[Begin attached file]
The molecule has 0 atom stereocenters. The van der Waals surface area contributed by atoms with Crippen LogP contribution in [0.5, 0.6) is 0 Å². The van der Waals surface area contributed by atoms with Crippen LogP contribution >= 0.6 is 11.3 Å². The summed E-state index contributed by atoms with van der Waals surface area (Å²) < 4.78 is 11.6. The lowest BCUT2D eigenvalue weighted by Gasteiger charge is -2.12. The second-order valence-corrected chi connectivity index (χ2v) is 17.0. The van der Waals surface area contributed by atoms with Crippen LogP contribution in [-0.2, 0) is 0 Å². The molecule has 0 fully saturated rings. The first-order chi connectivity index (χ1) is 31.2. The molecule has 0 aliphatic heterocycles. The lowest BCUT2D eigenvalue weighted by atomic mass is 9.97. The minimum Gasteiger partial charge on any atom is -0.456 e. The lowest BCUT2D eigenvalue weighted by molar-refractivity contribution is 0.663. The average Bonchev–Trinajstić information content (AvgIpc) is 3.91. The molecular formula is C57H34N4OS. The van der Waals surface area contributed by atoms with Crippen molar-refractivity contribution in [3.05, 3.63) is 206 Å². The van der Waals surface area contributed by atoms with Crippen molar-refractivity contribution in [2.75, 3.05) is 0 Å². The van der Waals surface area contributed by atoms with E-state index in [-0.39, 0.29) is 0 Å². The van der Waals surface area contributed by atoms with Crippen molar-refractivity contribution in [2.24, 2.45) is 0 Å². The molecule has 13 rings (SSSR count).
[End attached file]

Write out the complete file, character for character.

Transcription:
The molecule has 0 atom stereocenters. The van der Waals surface area contributed by atoms with Crippen LogP contribution in [0.5, 0.6) is 0 Å². The van der Waals surface area contributed by atoms with Crippen LogP contribution >= 0.6 is 11.3 Å². The summed E-state index contributed by atoms with van der Waals surface area (Å²) < 4.78 is 11.6. The lowest BCUT2D eigenvalue weighted by Gasteiger charge is -2.12. The second-order valence-corrected chi connectivity index (χ2v) is 17.0. The van der Waals surface area contributed by atoms with Crippen LogP contribution in [-0.2, 0) is 0 Å². The molecule has 0 fully saturated rings. The first-order chi connectivity index (χ1) is 31.2. The molecule has 0 aliphatic heterocycles. The lowest BCUT2D eigenvalue weighted by atomic mass is 9.97. The minimum Gasteiger partial charge on any atom is -0.456 e. The lowest BCUT2D eigenvalue weighted by molar-refractivity contribution is 0.663. The average Bonchev–Trinajstić information content (AvgIpc) is 3.91. The molecular formula is C57H34N4OS. The van der Waals surface area contributed by atoms with Crippen molar-refractivity contribution in [3.05, 3.63) is 206 Å². The van der Waals surface area contributed by atoms with Crippen molar-refractivity contribution in [2.75, 3.05) is 0 Å². The van der Waals surface area contributed by atoms with E-state index in [-0.39, 0.29) is 0 Å². The van der Waals surface area contributed by atoms with Crippen molar-refractivity contribution in [2.24, 2.45) is 0 Å². The molecule has 13 rings (SSSR count).